Originally Posted by qguy
Transformers- The Fallen intro
75dB Average, Max SPL at 114dB using Android SOUND METER app via Huawei Nova 2i. Does that sound about right ?
EDIT: Volume at 0dB
There really isn't a right volume to listen at. There is only what you like. But, it's very difficult to say whether those numbers are "right" or not, even at a theoretical level. At a master volume level of 0.0, the nominal average volume of a 5.1 movie might be about 85dB, with potential peaks of 105dB for the regular channels, and 115dB for the LFE channel. Those numbers constitute the Dolby/THX Reference standard for 5.1 movies.
The problem is that film makers may not use an average volume level of 85dB. The actual average could be either higher or lower than that. Think of the overall volume difference (not just the bass difference) between a light romantic comedy and a heavy action thriller. But, even for action movies and blockbusters the overall average volume level can vary widely.
And, the dynamic peaks can also vary widely in both volume and in frequency. Some movies may have a lot of dramatic peaks in volume, and some may have only a few. Think of the difference between A Quiet Place
as an example of one extreme, and contrast that with something like Overlord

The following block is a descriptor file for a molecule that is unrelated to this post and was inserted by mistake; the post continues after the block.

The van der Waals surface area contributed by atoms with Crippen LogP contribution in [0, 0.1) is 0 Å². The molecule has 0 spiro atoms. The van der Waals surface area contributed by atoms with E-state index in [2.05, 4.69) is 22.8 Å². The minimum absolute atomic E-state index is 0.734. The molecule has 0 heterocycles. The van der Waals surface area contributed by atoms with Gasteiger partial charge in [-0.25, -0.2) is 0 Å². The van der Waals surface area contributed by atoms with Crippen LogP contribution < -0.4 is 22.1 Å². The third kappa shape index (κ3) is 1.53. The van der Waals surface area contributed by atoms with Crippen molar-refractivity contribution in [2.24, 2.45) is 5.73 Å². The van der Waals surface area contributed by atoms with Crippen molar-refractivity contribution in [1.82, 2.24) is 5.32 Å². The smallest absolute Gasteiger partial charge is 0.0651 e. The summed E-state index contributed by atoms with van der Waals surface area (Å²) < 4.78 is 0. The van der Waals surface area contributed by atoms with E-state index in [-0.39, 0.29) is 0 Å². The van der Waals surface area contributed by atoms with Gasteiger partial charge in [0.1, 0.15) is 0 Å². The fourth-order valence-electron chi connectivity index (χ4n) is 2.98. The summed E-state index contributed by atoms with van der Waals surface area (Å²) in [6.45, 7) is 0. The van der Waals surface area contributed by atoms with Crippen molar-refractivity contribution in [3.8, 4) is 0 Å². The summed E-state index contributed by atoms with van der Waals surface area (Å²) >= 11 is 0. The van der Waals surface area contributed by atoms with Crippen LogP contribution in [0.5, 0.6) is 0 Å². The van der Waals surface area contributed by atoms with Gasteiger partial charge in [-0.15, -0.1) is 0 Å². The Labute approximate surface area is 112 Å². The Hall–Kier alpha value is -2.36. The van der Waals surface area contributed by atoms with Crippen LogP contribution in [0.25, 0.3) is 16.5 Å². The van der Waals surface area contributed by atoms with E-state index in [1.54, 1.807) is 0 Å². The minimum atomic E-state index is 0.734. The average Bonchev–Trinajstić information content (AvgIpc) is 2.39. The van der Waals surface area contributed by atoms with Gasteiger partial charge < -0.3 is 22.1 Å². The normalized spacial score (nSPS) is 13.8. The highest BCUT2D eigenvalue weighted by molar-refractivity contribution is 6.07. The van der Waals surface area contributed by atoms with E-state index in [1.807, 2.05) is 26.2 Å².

, or Batman Versus Superman
, which had many loud peaks in volume.
The overall volume level, and the magnitude of bass peaks, are not just an issue with respect to different movies, but they are also an issue with respect to different theatrical releases of the same movie. The DVD version may differ from the Blu-Ray version, and both of them may differ from the Atmos version, and all of them can differ from a streaming version.
As long as your HT system is properly calibrated by Audyssey, we have to rely on our volume levels to be in appropriate balance with each other, and that the system is approximately calibrated to Reference. Then, we just pick the master volume level, and the amount of bass that sounds right to us for the particular movie or program that we are watching at the time. And, most of us won't use the same master volume level for something like Dunkirk
that we will for some other movies.
gave you a very concise answer to your question, when he suggested that you just relax and enjoy the movie. It will probably be pretty hard to find a movie that exactly conforms to the Dolby/THX Reference numbers cited in the first paragraph. And, it would be very difficult to measure an overall average volume level for an entire movie, even if you really wanted to. Most people just pick the dialogue level that sounds right to them, and work from there.
Film mixers and directors don't typically try to measure the overall average volume level of a movie either. They just use the overall volume levels which sound right to them, at particular points in the movie. They do try to not exceed peak volumes of 105dB/115dB, but that's about it. I hope this explanation helps!